Adgie’s story begins not in Virginia, but in Arkansas.  When it was time to think about attending college, Adgie had no interest in attending an all woman’s institution, but her mother had other ideas.  Adgie’s mother was the guidance counselor at the high school that she attended and had invited Annie Whiteside, the Registrar from R-MWC (sister of Greek Professor Mabel Whiteside of Greek Play fame) to come to Little Rock to talk about Randolph-Macon.  Though skeptical, Whiteside convinced Adgie to apply to R-MWC by showing her a map of where all the men’s schools were in the area such as Washington & Lee, VMI, University of Virginia, and Hampden-Sydney.  After Adgie saw that map, she did not apply anywhere else but R-MWC.

Adgie did what most women at the college did at the time including joining a sorority, in her case Kappa Alpha Theta, during her sophomore year.  She also waited tables at one of the dining rooms on campus and made enough to cover half of her tuition costs.  She “absolutely loved Randolph-Macon,” and knew she had made the right choice.

Life changed for both Alex and Adgie the Thanksgiving break of her first year.  Unable to go all the way home to Little Rock, she was despondent about being so far away from her family for the holiday.  Set up on a blind date, she was invited to a dance at the Boonsboro Country Club by Alex Dirom.  Clearly they hit it off, for as Alex recounted, the day after that date he was already telling people “I’m going to marry that girl.”  And indeed, they were married at the end of Adgie’s junior year and by the time of her graduation in the spring of 1957, she was six months pregnant with their first child.  When they were first married they lived in a basement apartment at 2807 Rivermont, at the corner of Rivermont and South Princeton, cattycorner from Smith Hall.  Later they would also live on Norfolk Avenue.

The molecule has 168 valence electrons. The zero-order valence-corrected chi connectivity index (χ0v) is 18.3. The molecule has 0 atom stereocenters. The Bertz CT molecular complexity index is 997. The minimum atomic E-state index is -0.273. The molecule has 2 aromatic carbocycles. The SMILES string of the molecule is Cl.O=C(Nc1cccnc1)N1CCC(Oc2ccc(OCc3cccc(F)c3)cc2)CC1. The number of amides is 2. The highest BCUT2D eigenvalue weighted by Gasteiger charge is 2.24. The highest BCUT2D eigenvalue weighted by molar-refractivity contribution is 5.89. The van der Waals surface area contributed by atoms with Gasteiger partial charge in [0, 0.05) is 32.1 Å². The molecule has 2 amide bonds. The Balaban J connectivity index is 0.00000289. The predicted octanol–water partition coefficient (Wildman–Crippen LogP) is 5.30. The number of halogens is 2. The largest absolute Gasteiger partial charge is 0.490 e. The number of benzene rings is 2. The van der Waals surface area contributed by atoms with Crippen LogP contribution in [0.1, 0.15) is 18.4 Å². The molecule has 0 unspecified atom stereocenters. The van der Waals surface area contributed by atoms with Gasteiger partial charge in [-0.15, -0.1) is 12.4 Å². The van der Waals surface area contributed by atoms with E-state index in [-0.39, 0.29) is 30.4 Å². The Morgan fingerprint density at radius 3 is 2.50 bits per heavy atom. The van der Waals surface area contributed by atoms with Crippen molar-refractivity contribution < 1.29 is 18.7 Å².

After Alex graduated he pursued his career in teaching, a career that was suggested to him by Dr. Quillian, the president of R-MWC.  Working as a teacher and, eventually, an administrator, he worked in Lynchburg and Charlottesville and later in Maryland and Amherst County.  Ultimately they spent eighteen years, 1966-1984, away from Lynchburg.  In 1984 they had the opportunity to return to Lynchburg and purchase the family home at 2315.  In their first years in the house they would continue to rent out the apartment, including for several years to beloved R-MWC/Randolph College History Professor Marjorie Wheeler-Barclay, and her husband, Daryl.

Intensely interested in preserving Rivermont’s beauty and history, Alex was very involved with the final push for the establishment of the historic district.  Though attempts had been made before, as he recalled, “the time had really come” by the early 2000s.  He gives a great deal of the credit to Rachel Flynn, Director of Community Development for the City of Lynchburg from 1998 to 2006, calling her the “real force behind establishing the historic district.”  Along with Rachel, community members who served as the first officers in the Friends of Rivermont, deserve due credit as well.  In addition to Rachel, Alex also attributed the success to people such as Annie Massie, Frances Harriss, Marilyn Martin, and Carolyn Zimmerman among others who worked tirelessly to make it happen.  The list of those who should be applauded for helping to establish Rivermont as Lynchburg’s largest historic district should certainly include Alex and Adgie Dirom.

Interviewed June 16, 2015


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Gerard Sherayko

Department of History

Randolph College
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Lynchburg, VA 24503